Dearborn, Henry

Henry Dearborn, doctor, soldier, politician, military figure in the War of 1812 (b at North Hampton, New Hampshire, 1751; d at Roxbury, Massachusetts, 6 June 1829). Dearborn studied medicine and began a practice in Nottingham Square, New Hampshire. He fought in the American Revolution and rose to the rank of lieutenant colonel. Dearborn was discharged in 1783, moved to Maine (then part of Massachusetts) and in 1787 was appointed a major general of militia. He served in Congress from 1792 to 1797 as a Republican supporting Thomas Jefferson and James Madison, with Jefferson appointing him secretary of war in 1801. Dearborn supported Jefferson’s reduction of the army and tried to make it truly republican by drawing officers from all classes and making it less hierarchical. He supported the policy of “civilization and assimilation” of Aboriginal peoples, and along with his agents, used manipulation and force when persuasion failed. His efforts to reform the militia were unsuccessful, but as a political reward for his efforts he was appointed collector of customs of Boston in 1809.

Dearborn in the War of 1812

In 1812 President Madison appointed Dearborn senior major general of the US Army, and put him in charge of the northeastern sector from Niagara to the New England coast. Dearborn established his headquarters at Greenbush, across the Hudson River from Albany, but spent weeks away in Boston strengthening coastal defenses and trying to persuade New England governors to allow their militia to be used in an invasion of Canada. He did not succeed and the result was that he launched no major offensive against Lower Canada.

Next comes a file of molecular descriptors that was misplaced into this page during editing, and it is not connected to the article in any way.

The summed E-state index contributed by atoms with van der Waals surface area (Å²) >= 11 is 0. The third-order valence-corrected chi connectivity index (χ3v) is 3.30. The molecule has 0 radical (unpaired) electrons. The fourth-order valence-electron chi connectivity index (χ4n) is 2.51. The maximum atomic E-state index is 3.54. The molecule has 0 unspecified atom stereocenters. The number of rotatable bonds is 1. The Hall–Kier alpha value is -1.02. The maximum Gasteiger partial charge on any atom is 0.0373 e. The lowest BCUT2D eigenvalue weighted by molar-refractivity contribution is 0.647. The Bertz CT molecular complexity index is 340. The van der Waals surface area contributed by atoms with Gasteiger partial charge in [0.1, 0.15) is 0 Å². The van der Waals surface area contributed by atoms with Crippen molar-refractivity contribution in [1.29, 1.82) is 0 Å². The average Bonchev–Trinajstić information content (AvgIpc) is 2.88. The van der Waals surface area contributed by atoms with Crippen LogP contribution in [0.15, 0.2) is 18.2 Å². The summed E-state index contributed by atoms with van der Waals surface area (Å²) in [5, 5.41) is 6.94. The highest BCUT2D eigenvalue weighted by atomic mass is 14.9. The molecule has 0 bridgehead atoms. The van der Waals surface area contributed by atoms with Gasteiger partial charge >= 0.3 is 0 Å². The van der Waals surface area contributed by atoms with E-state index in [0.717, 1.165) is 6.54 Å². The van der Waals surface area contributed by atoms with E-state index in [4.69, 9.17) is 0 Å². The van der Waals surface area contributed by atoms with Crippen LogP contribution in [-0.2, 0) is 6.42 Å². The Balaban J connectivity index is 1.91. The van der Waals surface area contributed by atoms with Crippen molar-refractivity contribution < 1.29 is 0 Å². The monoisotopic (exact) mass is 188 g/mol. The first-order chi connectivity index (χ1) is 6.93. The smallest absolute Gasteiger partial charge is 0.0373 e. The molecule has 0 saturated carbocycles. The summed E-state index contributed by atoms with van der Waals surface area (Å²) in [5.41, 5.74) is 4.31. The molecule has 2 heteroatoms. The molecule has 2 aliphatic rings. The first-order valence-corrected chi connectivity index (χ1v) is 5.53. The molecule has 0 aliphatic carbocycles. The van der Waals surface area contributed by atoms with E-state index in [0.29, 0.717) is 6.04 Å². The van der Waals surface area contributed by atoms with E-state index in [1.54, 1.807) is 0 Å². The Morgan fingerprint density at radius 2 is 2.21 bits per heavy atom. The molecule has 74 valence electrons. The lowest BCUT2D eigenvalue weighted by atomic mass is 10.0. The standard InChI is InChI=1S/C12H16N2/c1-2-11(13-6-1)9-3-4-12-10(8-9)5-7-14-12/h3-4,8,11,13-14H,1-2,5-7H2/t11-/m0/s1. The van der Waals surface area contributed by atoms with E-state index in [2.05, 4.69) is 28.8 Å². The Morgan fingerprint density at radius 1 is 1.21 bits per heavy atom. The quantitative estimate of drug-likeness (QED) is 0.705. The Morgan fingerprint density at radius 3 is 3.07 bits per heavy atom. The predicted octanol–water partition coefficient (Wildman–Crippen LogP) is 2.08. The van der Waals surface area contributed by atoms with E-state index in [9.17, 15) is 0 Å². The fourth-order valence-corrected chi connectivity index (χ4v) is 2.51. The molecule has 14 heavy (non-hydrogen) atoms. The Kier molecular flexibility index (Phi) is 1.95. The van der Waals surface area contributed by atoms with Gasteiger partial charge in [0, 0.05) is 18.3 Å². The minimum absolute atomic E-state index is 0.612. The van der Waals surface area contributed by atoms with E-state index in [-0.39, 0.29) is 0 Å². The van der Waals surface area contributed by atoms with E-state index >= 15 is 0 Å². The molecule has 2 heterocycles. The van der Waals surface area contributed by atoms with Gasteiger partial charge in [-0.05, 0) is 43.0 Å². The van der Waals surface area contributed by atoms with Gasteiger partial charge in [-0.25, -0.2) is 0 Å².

His leadership improved slightly in 1813, but instead of putting the main effort along the Lake Champlain route to attack Montréal or Québec City, American forces were scattered to the west. He commanded the successful attacks on York, the capital of Upper Canada, and on Fort George, but neither victory produced decisive results. Dearborn suffered repeatedly from illness and was relieved of his command in July 1813. He sat on General Hull’s court martial which he probably should not have done because his inaction in the summer of 1812 had meant that Isaac Brock could concentrate on attacking Detroit without worrying about an invasion of Lower Canada.

Dearborn was honorably discharged from the army in 1815 and remained active in politics in Massachusetts. Madison had nominated him for secretary of war, but after intense protest at the nomination Madison withdrew it. In 1822 President James Monroe sent him as minister to Portugal, a post which he held until 1824. He returned at his own request and retired to Roxbury, Massachusetts.

Dearborn was more effective as a follower than as a leader. His biographer concludes that he was moderately successful, “the near total failure of his military command in the War of 1812 being the notable exception.”

Author: Wes Turner

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